His hateful eyes said it all. I had already been told what had
happened. That Morgan, my stepfather, had beaten my mother. When she
tried to defend herself with a small paring knife, he took it and
slashed her with it. He then buried her in a too-shallow grave behind
the house. Alive. They had not found him yet.
The next morning I awoke just as the sun was showing yellow through the
space between the almost closed curtains. I put on my clothes and
quietly left the house. As I walked, I did not look back. I barely felt
my feet impact the street.
I had no plan. I was a twelve-year-old boy walking towards his mother's
home. With each step, my anguish evolved into rage. As I neared our
neighborhood I breathed deeply, and could feel that my face had
tightened, and my skin was hard from its grimace.
I leaned under the yellow tape around the house and went inside. Now I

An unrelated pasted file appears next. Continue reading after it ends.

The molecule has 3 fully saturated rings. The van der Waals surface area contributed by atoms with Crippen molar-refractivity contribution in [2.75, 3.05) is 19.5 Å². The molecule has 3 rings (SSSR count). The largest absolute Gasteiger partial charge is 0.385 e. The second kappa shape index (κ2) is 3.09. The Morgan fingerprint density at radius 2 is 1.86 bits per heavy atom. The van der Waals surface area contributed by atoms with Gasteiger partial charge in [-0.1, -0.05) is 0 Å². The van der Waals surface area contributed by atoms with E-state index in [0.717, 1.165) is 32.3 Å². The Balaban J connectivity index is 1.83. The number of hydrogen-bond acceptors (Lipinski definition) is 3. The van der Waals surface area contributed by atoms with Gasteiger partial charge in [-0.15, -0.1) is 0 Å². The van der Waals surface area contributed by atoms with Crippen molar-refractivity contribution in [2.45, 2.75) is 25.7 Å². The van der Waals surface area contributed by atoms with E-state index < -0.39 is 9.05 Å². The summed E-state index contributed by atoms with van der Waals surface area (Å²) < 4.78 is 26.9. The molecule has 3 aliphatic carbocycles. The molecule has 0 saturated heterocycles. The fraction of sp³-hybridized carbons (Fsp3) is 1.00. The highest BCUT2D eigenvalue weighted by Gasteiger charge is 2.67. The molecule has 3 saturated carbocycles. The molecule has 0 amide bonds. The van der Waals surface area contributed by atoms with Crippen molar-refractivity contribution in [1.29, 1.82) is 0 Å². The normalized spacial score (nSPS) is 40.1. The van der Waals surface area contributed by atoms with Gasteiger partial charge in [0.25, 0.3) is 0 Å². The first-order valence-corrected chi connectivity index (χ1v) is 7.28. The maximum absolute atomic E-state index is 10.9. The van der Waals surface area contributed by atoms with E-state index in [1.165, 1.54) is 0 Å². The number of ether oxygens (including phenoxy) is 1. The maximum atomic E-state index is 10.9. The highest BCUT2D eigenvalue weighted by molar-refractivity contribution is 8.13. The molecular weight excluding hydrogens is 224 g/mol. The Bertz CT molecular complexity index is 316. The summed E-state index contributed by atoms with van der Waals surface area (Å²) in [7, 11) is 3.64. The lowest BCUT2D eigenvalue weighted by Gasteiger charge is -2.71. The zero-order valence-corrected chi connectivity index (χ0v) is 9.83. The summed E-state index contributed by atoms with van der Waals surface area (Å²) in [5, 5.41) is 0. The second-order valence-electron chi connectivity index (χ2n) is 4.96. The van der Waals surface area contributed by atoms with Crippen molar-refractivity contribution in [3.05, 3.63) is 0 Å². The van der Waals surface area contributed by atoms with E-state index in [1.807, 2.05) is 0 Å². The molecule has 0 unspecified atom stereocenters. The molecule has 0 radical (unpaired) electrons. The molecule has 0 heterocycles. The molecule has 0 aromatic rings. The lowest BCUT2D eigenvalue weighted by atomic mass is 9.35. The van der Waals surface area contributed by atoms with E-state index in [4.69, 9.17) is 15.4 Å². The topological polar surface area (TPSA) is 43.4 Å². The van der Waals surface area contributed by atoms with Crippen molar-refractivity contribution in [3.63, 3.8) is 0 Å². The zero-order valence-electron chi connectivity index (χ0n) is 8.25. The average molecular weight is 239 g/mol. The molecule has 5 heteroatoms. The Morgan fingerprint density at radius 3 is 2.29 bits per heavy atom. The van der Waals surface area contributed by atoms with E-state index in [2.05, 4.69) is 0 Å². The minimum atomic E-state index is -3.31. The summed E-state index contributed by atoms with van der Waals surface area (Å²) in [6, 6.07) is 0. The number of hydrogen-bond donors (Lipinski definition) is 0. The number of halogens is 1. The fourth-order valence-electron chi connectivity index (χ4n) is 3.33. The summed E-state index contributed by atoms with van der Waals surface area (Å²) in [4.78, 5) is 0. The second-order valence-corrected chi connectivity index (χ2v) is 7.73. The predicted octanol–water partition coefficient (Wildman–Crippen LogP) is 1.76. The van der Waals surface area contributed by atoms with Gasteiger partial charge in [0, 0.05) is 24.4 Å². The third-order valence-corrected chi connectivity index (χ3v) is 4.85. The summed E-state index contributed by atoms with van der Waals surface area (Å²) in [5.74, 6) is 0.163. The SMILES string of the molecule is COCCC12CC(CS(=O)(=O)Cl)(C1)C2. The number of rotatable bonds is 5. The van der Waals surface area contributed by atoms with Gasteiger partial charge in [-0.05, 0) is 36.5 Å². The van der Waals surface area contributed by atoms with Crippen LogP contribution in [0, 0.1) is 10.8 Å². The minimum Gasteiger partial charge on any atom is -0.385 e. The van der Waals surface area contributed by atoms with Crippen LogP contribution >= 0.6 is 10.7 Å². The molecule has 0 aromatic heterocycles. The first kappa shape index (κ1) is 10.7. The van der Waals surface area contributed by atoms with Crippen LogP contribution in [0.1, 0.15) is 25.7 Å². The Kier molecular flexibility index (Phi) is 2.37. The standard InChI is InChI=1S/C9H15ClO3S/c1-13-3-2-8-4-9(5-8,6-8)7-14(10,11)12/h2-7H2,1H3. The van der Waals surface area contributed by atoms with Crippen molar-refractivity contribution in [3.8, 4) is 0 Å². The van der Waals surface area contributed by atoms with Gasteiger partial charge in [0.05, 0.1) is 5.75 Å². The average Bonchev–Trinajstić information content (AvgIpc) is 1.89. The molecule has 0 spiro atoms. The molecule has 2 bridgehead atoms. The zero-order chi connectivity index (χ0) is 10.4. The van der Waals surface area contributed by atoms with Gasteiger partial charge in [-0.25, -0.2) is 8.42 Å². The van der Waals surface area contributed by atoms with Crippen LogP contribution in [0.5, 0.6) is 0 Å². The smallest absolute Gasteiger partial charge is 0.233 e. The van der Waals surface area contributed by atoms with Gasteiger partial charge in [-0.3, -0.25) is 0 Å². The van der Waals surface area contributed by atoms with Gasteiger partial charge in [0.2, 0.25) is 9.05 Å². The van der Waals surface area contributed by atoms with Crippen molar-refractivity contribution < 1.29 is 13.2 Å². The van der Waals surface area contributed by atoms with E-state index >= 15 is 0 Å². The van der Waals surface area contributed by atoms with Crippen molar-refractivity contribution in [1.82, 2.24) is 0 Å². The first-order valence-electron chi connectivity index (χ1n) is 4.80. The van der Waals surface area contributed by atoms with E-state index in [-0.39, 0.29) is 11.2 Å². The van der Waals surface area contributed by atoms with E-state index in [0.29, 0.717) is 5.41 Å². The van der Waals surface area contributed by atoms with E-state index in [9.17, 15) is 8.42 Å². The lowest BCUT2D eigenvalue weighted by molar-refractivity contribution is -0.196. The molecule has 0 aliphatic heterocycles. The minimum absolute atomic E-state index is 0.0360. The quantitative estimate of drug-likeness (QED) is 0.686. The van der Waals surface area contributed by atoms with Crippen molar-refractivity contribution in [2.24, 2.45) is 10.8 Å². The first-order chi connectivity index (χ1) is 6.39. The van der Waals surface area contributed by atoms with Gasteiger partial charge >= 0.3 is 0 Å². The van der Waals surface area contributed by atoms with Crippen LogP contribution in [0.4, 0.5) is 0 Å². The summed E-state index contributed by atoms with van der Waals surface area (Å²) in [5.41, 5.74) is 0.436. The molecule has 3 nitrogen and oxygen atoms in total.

saw the bathroom. Bloody palm prints on the wall. Everything was
surreal. My face was twitching. There was blood everywhere. I walked
into the kitchen, and there was blood on the drawer that housed the
I opened the drawer and saw two little knives. The smallest seemed to
gravitate into my hand. I tried at first to throw the knife down, but
my hand would not follow my instructions. I squeezed the handle so hard
my knuckles turned white and my hand seemed to burn.
I remember making small noises, and not knowing why. Gall, vengeance,
recognition that my mother will never hold me again, all acted in
I do not recall leaving the house.
They had not yet found Morgan, but I knew some of the places the police
would never look. It only took about thirty minutes for me to walk over
to Sheldon's piers. Backwoods Cajuns have moored their shrimp boats